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 “ to all our Parsi friends. May their tribe increase!” Harsha Bhogle’s tweet, just like the picture above, is a poke in the ribs of the Parsi community in India to go forth and multiply. “Jiyo Parsi” scheme by the Ministry of Minority Affairs (MOMA) in the Government of India, urges the Parsi community in India to have more children. Only 1 Parsi family in 9 has a child below the age of 10. The numbers are far below replacement level with a Total Fertility Rate (TFR) of .88 and a vast ageing population. 45% of adult males and 38 % of adult females are never married. These medical and demographic concerns have led to the creation of a Health and Demographic Module by the Parzor Foundation.
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Ads have been launched by  Jiyo Parsi, a scheme announced by the Ministry of Minority Affairs in September 2013 to to arrest the decline in community numbers by encouraging the community to have more children. Never a very large community in the first place, there were fewer than 70,000 Parsis in India as of 2001. Parsis have lived in India since 936 CE, when members arrived in Gujarat fleeing persecution in Iran.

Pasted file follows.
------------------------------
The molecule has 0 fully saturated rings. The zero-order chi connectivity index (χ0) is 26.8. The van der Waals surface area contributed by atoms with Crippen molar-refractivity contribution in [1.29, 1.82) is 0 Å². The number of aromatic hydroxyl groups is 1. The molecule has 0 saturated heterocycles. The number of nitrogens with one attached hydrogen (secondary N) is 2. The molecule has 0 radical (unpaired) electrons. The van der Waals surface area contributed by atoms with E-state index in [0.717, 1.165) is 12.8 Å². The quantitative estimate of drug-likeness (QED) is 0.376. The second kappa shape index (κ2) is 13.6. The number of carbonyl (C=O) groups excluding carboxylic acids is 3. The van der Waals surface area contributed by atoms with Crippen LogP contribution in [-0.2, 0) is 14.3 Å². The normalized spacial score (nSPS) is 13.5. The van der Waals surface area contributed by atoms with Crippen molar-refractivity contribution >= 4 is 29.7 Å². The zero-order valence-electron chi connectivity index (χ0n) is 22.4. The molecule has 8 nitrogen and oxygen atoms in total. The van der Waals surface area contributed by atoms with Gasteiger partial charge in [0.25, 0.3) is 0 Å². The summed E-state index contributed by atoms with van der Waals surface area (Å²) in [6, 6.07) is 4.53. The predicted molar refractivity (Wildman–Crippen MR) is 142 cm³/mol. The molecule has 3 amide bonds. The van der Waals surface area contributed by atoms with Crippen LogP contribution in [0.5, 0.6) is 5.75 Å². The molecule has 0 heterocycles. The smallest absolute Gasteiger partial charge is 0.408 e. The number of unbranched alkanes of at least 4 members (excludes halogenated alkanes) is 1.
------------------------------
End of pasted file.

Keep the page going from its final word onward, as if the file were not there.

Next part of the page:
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The Jiyo Parsi scheme aims to spend Rs 10 crore over four years on a medical assistance for couples attempting to conceive and on counselling youth to have early marriages and bear several children.

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UNESCO New Delhi, acting as a catalyst, initiated the Parzor Project for the Preservation and Promotion of Parsi Zoroastrian Culture and Heritage in 1999. Parzor has been working for 15 years to create awareness of a Bronze Age community which still survives. It is also spreading knowledge both about India’s multicultural diversity and the Zoroastrian community’s contribution to world history, thought, craft and ecology.

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This Navroz, a year-and-a-half later,  the Jiyo Parsi scheme has good news to report. While 30 babies have been born since the scheme began, another 11 are expected. As many as 50 couples are undergoing medical treatment under the scheme.

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